JCJC continues to enrolls record number of students

Written By: Teresa Martin
Email Address: teresa.martin@jcjc.edu
Date Submitted: 2010-08-31 13:28:29

ELLISVILLE – Blame the economy or a desire to advance in the workplace, more people are turning to higher education as a way to be more successful. “This is the largest freshman class in Jones County Junior College history,” said JCJC President, Dr. Jesse Smith. 
The two-year college also crossed another milestone when it surpassed the 6,000 student threshold. With 6,040 students registered, JCJC set a new record.
“We’re seeing more and more of our students come from greater distances wanting to be a part of a college experience,” said Smith. “We have spent a lot of time focusing on engaging our students. Everything we do is about making sure we get on a plateau or a place where the students feel comfortable.”
Graduation and retention rates are also reaching new heights. Ninety-percent of the freshmen completing their first year began a second year of college, which is good news to Smith. 
“The future of America depends upon the number of college graduates we produce,” said Smith. “We have to produce more college graduates…because our economy depends upon the number of educated, talented, and productive people who are available for the workforce.”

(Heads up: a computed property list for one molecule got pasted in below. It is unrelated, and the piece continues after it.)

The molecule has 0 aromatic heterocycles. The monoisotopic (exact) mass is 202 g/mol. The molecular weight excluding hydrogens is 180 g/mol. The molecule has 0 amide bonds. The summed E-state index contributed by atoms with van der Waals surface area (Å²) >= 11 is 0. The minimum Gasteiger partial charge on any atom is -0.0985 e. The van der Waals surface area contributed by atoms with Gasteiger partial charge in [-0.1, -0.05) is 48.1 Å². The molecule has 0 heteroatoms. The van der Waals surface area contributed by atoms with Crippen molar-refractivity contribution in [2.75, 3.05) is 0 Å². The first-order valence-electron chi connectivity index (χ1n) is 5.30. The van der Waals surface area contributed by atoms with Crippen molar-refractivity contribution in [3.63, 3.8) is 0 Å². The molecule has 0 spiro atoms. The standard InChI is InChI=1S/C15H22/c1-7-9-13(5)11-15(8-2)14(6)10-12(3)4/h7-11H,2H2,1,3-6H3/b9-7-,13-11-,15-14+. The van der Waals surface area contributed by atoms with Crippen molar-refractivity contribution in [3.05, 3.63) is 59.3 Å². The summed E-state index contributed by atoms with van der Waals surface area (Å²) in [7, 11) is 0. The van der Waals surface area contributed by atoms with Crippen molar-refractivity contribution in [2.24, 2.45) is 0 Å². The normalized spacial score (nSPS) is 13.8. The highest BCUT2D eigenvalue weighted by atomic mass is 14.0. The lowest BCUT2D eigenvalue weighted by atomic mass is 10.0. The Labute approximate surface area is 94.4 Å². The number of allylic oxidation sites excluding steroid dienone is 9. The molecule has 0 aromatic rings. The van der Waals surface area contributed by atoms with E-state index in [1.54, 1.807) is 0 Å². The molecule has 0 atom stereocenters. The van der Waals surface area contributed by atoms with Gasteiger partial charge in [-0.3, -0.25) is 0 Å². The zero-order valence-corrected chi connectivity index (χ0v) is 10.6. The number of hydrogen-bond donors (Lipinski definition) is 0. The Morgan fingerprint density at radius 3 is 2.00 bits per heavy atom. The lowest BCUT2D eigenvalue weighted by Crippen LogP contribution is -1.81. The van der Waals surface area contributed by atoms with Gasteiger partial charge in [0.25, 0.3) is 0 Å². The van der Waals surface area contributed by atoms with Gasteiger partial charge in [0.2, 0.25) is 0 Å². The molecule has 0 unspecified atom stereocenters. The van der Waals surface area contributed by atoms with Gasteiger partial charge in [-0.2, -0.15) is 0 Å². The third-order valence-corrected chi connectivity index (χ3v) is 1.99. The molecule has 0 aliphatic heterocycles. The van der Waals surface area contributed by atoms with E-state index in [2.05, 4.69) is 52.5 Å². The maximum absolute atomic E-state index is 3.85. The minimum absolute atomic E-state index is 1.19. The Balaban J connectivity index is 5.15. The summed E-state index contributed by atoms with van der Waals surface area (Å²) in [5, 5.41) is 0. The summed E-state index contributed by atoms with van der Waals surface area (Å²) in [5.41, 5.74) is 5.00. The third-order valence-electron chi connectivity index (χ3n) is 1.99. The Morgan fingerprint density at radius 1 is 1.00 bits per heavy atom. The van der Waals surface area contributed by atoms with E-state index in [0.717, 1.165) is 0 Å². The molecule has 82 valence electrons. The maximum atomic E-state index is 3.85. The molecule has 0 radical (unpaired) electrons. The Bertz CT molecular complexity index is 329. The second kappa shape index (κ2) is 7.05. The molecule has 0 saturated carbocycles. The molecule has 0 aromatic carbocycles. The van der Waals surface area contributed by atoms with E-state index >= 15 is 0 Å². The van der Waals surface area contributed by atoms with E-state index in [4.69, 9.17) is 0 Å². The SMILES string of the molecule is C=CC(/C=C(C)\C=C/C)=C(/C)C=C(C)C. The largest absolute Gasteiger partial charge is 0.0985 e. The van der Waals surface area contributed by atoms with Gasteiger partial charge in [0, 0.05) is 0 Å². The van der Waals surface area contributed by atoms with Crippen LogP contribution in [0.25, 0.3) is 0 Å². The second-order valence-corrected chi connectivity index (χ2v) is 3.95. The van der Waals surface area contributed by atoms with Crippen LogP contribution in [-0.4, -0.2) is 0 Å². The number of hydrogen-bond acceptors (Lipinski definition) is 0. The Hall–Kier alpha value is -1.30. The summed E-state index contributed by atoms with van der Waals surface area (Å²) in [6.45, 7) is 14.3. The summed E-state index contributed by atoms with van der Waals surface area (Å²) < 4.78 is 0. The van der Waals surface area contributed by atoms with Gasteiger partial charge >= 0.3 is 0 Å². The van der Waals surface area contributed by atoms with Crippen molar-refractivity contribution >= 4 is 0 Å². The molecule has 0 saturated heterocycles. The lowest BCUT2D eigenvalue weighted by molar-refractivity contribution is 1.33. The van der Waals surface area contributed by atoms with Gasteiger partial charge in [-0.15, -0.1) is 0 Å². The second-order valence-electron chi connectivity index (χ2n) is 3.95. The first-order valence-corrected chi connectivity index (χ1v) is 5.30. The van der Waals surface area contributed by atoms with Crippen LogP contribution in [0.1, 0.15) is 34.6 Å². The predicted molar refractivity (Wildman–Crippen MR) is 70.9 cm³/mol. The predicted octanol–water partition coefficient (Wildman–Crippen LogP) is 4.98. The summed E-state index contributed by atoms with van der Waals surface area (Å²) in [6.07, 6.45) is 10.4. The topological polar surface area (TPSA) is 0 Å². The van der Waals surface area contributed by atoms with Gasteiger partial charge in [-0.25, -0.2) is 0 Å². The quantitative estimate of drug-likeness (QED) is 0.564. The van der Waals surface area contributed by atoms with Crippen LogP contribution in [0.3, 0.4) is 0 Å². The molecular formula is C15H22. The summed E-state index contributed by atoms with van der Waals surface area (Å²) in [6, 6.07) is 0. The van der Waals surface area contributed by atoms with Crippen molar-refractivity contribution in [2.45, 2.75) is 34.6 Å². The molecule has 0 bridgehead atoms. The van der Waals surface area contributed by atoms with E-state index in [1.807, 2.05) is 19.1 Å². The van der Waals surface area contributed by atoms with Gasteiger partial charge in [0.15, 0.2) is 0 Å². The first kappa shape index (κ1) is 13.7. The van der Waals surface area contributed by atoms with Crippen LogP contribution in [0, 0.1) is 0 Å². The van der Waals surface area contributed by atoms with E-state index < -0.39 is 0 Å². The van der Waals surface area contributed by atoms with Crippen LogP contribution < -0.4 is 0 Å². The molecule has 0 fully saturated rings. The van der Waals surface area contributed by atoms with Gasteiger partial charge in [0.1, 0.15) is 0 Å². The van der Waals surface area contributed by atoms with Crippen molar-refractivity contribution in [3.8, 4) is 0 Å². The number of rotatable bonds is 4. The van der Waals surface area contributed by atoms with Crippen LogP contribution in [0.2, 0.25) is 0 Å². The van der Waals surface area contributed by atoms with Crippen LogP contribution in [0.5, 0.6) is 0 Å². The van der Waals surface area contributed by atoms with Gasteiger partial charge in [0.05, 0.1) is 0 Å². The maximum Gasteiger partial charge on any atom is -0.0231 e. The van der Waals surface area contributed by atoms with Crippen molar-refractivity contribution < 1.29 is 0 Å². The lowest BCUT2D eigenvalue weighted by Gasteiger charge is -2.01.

One of the refined services proving beneficial to students is the Student Success Center (SSC). Located in the library, this combination of counseling center and one-stop shop information station, students are able to get the answers they need to steer them toward the path of success. 
“We are meeting the current and future needs of students so they don’t get discouraged and quit or become stagnant,” said JCJC SSC director, Gwen Magee. “We provide tutoring, computer Notebooks, a place to hang out, get help, and it doesn’t hurt to have a coffee shop close by. This is a safe and comfortable place for students to get what they need.”
Making connections with people, staff and faculty, by answering technical questions to guiding them around the campus, Magee said helps students build a solid foundation. “It’s critical for students to build a network and make other connections. Jones has always found a way to put the pieces together for students. Engaging students is vital.”
The college's district includes eight counties: Clarke, Covington, Greene, Jasper, Jones, Perry, Smith, and Wayne. Degrees and certificates are awarded in 27 career and technical programs and over 100 university parallel programs. For more information about Jones, visit the college's website online at www.jcjc.edu. 


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